- measures to limit the number of premises visited in one day – customers are already being advised against pub crawl activity in revised customer guidance
- entry cut-off points – businesses may restrict entry to premises after a certain time to limit late evening transit between premises
These will be kept under review and further updates will be provided in due course.
What constitutes a reasonable measure can vary within types of premises within the hospitality sector. Businesses operating in the hospitality sector should do all that they can in premises to change the way they work and to change the way premises are used in order to ensure compliance with the rules.
This guidance outlines the considerations that businesses and organisations should take into account in determining the appropriate measures within the individual risk assessments for their premises. It is for those businesses subject to the requirements to justify the reasonable measures that they have adopted and identified in their risk assessments. They will need to be able to demonstrate how they have considered what is reasonable to minimise the risks faced by workers in their workplace and to those entering the premises. As per the sectoral specific guidance we advise employers to consult with their workforce when undertaking a risk assessment and share this within the workforce. This should also follow our fair work statement.
Relevant considerations to deciding whether measures are reasonable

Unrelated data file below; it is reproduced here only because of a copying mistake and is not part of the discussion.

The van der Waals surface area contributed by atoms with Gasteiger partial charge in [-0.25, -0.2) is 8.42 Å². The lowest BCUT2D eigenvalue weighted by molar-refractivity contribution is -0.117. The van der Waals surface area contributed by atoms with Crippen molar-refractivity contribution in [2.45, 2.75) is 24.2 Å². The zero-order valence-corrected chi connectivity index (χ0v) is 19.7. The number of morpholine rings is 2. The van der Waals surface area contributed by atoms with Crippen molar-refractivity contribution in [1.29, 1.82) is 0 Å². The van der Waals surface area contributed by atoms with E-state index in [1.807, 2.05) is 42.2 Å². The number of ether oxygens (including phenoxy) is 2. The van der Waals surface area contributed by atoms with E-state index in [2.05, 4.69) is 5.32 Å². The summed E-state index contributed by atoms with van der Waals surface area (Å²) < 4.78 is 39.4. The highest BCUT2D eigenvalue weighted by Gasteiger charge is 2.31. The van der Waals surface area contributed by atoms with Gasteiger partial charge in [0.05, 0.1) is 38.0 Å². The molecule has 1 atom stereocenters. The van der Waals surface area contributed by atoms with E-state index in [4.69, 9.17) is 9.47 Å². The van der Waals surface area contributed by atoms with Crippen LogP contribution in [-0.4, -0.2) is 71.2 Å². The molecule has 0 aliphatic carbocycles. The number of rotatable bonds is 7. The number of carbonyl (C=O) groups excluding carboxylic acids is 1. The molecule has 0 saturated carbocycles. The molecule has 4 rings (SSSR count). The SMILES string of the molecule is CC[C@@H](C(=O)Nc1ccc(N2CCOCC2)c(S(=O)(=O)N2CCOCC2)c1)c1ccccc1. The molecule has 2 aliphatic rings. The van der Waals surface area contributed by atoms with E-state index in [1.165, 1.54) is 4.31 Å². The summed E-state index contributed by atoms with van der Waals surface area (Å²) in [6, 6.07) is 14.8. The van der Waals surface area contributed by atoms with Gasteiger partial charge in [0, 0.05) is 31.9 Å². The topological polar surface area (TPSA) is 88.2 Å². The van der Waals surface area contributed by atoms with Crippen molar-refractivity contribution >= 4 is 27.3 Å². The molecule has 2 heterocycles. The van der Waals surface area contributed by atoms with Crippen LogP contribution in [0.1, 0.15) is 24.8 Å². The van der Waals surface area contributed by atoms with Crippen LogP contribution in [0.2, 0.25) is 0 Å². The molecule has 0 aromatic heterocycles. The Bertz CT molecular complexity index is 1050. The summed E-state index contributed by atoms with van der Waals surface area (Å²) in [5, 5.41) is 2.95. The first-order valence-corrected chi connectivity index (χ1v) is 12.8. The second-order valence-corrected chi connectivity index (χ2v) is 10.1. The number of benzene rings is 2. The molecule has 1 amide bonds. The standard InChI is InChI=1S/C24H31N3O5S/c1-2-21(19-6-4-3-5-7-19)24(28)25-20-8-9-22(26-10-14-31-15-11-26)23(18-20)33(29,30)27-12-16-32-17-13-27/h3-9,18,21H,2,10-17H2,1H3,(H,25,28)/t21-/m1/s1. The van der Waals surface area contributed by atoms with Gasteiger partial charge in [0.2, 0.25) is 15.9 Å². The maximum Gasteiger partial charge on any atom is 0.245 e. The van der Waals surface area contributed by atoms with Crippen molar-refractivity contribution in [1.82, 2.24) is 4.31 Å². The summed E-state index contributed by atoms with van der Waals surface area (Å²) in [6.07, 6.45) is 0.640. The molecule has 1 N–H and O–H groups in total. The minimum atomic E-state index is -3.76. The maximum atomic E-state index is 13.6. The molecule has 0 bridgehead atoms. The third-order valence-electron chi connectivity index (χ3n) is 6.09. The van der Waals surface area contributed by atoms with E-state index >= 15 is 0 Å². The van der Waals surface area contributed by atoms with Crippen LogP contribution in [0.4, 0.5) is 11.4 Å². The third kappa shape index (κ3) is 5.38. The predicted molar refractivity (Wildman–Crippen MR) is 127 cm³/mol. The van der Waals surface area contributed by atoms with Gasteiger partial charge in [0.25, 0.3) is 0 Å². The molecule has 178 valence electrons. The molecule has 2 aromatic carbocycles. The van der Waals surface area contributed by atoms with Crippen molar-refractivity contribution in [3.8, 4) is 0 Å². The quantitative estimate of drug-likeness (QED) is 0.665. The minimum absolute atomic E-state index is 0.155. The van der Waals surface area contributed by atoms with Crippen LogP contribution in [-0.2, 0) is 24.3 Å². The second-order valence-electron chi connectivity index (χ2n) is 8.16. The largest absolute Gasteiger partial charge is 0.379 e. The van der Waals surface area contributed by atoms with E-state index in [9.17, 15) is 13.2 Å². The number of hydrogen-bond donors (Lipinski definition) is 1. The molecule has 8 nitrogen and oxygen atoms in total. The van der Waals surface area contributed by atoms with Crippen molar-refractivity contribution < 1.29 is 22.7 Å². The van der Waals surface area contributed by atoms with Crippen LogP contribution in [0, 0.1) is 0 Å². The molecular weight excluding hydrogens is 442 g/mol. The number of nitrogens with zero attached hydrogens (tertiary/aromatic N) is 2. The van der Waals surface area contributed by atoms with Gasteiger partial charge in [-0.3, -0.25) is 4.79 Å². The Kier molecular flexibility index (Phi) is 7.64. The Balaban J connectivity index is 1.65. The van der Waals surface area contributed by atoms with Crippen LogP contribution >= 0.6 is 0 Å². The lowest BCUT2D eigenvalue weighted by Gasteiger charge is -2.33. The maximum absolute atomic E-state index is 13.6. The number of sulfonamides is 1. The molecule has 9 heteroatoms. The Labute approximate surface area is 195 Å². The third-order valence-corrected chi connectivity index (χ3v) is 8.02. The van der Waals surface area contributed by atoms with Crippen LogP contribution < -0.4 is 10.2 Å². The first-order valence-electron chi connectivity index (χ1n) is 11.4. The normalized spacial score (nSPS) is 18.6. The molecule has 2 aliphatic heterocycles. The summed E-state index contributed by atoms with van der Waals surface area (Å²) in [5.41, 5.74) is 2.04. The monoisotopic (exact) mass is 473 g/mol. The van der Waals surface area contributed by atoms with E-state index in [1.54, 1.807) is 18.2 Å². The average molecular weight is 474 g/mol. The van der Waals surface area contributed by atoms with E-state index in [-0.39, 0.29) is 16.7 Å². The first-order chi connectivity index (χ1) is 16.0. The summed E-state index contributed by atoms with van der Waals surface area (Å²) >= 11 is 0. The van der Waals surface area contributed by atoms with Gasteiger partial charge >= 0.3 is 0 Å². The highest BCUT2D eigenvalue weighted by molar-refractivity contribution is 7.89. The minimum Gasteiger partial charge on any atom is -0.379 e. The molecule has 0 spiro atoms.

Businesses are entitled to consider:
- the nature of the work – are the measures practical, or would they so undermine the delivery of the service or undertaking of the business that they would be counterproductive?
- can measures be put in place without compromising the health and safety of others? If measures would increase the health and safety risk, these would most likely not be reasonable measures.
- measures should command staff’s confidence that due consideration has been given to the level of risk that they face. Employers may wish to introduce mechanisms to receive feedback on the measures that they have introduced
- cost – is the cost of the measure proportionate to the number of people whose risk is reduced by the measure?
We expect that businesses and others understand the severity of the situation we are facing as a society and will take the reasonable steps necessary.
By working together, we hopes that employers, employees, supply chain workers and customers can come to a reasonable judgment on the best way to limit close physical contact. It is in all our interests for this to happen so that important work can continue.
Both Police Scotland and local authorities have powers to enforce the restrictions on businesses, services and workplaces imposed by the Regulations. In extreme cases where non-compliance is evidently posing a direct risk to public health a prohibition notice may be served. In addition, we are working with local authorities to strengthen measures that will empower enforcement officials to target risky or non-compliant practices in order to swiftly identity and rectify any issues.
We review the Regulations every 3 weeks. These reviews provide an opportunity to assess the effectiveness and consequences of the provisions. It will also provide an opportunity to engage with stakeholders from all sectors to inform the process.
In addition, guidance will also be kept under review as we learn more about coronavirus, how it behaves in society and how sectors are performing within existing guidance.
Central Enquiry Unit
Phone: 0300 244 4000
The Scottish Government
St Andrews House